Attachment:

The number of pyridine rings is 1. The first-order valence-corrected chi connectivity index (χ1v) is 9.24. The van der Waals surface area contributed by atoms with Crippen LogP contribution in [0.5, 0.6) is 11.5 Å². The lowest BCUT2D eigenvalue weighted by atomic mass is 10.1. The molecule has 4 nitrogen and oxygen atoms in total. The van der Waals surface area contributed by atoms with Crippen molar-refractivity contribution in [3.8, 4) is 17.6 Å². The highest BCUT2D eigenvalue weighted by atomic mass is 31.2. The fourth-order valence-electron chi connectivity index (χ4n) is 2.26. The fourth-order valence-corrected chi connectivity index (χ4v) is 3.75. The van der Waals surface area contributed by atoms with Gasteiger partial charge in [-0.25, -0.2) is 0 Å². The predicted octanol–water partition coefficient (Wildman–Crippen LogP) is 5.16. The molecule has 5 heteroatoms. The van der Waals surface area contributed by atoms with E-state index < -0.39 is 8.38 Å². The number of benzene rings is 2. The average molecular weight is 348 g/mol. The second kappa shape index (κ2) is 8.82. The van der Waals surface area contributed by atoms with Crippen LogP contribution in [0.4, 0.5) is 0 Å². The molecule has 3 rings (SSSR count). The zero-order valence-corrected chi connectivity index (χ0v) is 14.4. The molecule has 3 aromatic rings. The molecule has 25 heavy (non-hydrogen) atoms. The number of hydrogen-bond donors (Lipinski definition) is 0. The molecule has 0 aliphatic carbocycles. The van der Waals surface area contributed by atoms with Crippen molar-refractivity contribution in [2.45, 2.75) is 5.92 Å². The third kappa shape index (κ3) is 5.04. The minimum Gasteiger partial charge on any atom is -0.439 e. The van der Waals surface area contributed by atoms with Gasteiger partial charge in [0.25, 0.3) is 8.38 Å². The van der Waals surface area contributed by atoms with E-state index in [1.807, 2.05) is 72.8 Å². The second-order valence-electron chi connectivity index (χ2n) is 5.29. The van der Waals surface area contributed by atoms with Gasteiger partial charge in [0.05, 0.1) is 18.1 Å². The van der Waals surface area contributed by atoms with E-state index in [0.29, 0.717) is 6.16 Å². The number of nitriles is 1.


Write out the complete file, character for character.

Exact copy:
The number of pyridine rings is 1. The first-order valence-corrected chi connectivity index (χ1v) is 9.24. The van der Waals surface area contributed by atoms with Crippen LogP contribution in [0.5, 0.6) is 11.5 Å². The lowest BCUT2D eigenvalue weighted by atomic mass is 10.1. The molecule has 4 nitrogen and oxygen atoms in total. The van der Waals surface area contributed by atoms with Crippen molar-refractivity contribution in [3.8, 4) is 17.6 Å². The highest BCUT2D eigenvalue weighted by atomic mass is 31.2. The fourth-order valence-electron chi connectivity index (χ4n) is 2.26. The fourth-order valence-corrected chi connectivity index (χ4v) is 3.75. The van der Waals surface area contributed by atoms with Gasteiger partial charge in [-0.25, -0.2) is 0 Å². The predicted octanol–water partition coefficient (Wildman–Crippen LogP) is 5.16. The molecule has 5 heteroatoms. The van der Waals surface area contributed by atoms with E-state index < -0.39 is 8.38 Å². The number of benzene rings is 2. The average molecular weight is 348 g/mol. The second kappa shape index (κ2) is 8.82. The van der Waals surface area contributed by atoms with Crippen LogP contribution in [0.4, 0.5) is 0 Å². The molecule has 3 rings (SSSR count). The zero-order valence-corrected chi connectivity index (χ0v) is 14.4. The molecule has 3 aromatic rings. The molecule has 25 heavy (non-hydrogen) atoms. The number of hydrogen-bond donors (Lipinski definition) is 0. The molecule has 0 aliphatic carbocycles. The van der Waals surface area contributed by atoms with Crippen molar-refractivity contribution in [2.45, 2.75) is 5.92 Å². The third kappa shape index (κ3) is 5.04. The minimum Gasteiger partial charge on any atom is -0.439 e. The van der Waals surface area contributed by atoms with Gasteiger partial charge in [0.25, 0.3) is 8.38 Å². The van der Waals surface area contributed by atoms with E-state index in [1.807, 2.05) is 72.8 Å². The second-order valence-electron chi connectivity index (χ2n) is 5.29. The van der Waals surface area contributed by atoms with Gasteiger partial charge in [0.05, 0.1) is 18.1 Å². The van der Waals surface area contributed by atoms with E-state index in [0.29, 0.717) is 6.16 Å². The number of nitriles is 1.